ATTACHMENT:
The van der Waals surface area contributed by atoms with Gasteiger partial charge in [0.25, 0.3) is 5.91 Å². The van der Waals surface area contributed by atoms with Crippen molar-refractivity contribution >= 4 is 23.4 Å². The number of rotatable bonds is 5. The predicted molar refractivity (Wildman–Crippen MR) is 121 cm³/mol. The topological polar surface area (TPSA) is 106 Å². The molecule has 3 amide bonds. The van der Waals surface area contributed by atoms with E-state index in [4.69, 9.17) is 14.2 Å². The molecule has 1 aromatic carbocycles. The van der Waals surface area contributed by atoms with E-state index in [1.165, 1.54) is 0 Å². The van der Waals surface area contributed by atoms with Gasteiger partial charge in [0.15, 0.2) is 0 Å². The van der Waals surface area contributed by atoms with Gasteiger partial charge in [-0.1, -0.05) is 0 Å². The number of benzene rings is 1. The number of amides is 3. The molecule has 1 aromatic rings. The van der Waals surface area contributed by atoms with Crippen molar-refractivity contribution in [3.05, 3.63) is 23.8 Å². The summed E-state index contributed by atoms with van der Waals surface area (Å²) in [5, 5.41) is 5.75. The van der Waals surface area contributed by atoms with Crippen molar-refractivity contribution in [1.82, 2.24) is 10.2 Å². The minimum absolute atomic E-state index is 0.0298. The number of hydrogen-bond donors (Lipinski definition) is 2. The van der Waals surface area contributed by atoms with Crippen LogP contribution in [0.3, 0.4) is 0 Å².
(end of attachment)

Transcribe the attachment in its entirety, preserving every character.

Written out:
The van der Waals surface area contributed by atoms with Gasteiger partial charge in [0.25, 0.3) is 5.91 Å². The van der Waals surface area contributed by atoms with Crippen molar-refractivity contribution >= 4 is 23.4 Å². The number of rotatable bonds is 5. The predicted molar refractivity (Wildman–Crippen MR) is 121 cm³/mol. The topological polar surface area (TPSA) is 106 Å². The molecule has 3 amide bonds. The van der Waals surface area contributed by atoms with E-state index in [4.69, 9.17) is 14.2 Å². The molecule has 1 aromatic carbocycles. The van der Waals surface area contributed by atoms with E-state index in [1.165, 1.54) is 0 Å². The van der Waals surface area contributed by atoms with Gasteiger partial charge in [0.15, 0.2) is 0 Å². The van der Waals surface area contributed by atoms with Gasteiger partial charge in [-0.1, -0.05) is 0 Å². The number of benzene rings is 1. The number of amides is 3. The molecule has 1 aromatic rings. The van der Waals surface area contributed by atoms with Crippen molar-refractivity contribution in [3.05, 3.63) is 23.8 Å². The summed E-state index contributed by atoms with van der Waals surface area (Å²) in [5, 5.41) is 5.75. The van der Waals surface area contributed by atoms with Crippen molar-refractivity contribution in [1.82, 2.24) is 10.2 Å². The minimum absolute atomic E-state index is 0.0298. The number of hydrogen-bond donors (Lipinski definition) is 2. The van der Waals surface area contributed by atoms with Crippen LogP contribution in [0.3, 0.4) is 0 Å².